The other day I joked to someone that he was suffering from "The Curse of the Portal Admin". I'm sure there is a law somewhere that states something like "no matter how much time people have to get something done, people will fill up all that time." What I mean is, that if someone is given until 2 o'clock or maybe 5 o'clock to finish something, they will usually take up all the time they have. I have seen this several times on projects over the years. During the day some members of the team are busy developing new fixes or updates to the code, meetings are held, and things are tested. Then overnight after everyone has gone home, the administrators are left to finish up what is left, deploy, test, and get the system back up and running (like little shoe building elves). Admittedly some administrative tasks have to be done in the evenings or during off hours so as not to disrupt peak usage in a production environment, however sometimes these late hours can happen before you go to production, or even in testing and QA environments after your system is live. Unfortunally this can be very wearing on administrators of the system.
Many times this occurs in organizations where development and the infrastructure team are handled by separate teams, each responsible for their own domain. I fear that this happens way too often where one team completes their work, and then throws it over the wall to another team. This first team can then relax until the second team throws something back over at them. In consulting projects where the entire team is brought together to complete a project there tends to be more collaboration across the whole team, and folks tend to have more interest in how thing are working. This is not always the case in internal projects where there are clearly defined boundaries between the infrastructure and development teams. Mostly I think it comes down to leadership (If you have read any of my posts, you know I tend to think pretty much everything comes down to leadership).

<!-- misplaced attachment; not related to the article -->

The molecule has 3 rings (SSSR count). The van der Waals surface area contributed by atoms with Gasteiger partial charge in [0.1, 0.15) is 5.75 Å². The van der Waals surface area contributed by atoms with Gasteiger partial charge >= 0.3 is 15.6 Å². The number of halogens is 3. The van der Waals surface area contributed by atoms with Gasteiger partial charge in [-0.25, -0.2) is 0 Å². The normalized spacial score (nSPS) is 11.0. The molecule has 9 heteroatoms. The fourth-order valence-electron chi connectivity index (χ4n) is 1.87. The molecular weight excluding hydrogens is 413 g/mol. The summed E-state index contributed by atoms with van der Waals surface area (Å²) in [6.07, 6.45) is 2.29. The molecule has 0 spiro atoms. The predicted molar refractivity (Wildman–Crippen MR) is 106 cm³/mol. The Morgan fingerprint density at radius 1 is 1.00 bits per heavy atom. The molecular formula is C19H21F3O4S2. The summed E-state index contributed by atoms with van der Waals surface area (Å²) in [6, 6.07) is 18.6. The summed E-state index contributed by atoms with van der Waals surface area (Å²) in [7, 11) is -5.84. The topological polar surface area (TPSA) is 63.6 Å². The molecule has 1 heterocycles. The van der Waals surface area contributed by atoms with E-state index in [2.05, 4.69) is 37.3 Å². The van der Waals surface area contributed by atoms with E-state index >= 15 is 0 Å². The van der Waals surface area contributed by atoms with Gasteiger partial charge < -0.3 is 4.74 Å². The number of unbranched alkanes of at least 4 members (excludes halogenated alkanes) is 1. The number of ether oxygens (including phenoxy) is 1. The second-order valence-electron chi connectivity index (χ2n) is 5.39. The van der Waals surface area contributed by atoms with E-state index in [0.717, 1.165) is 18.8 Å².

In addition to the the team issues, there can also be a constant rush to get new stuff out to the users as soon as it is developed. Obviously I am not against providing new functionality to end users, but there needs to be a trade off between releasing a new component too soon, and the risk that moving too quickly might adversely affect a production portal. In many cases waiting a few days, or doing more robust testing to be sure that the changes will not have a harmful affect, is more then worth it. I suppose you can argue that minor changes will be less risky, and I am sure that more often then not, frequent minor changes will not have a harmful effect. But even if things go well 99% of the time, are you willing to accept that 1% risk that the system might fail? Is the client or end-user who is pushing for an update willing to take that risk? I would be willing to bet that most folks change their approach after a major system failure occurs from a bad deploy.
People that know me, know that when I get going on this topic I am all about process and control. A co-worker was even teasing me recently about my process fixation around build and deployments. I guess I have lived through too many bad projects, and been fortunate to see it when things really work! I could talk about this for awhile, but I am taking a new approach to shorter and more readable blog entries. More about that later, but for now I encourage leaders to take a look at their current environment and see if this is happening in your world. Think about ways to break down barriers between teams and improve processes within your organization. I think you will find more collaboration, communication, and better teamwork with a little effort in this area.
Maybe, with a little effort and discussion we can help break the curse forever!
The Curse of the Portal Admin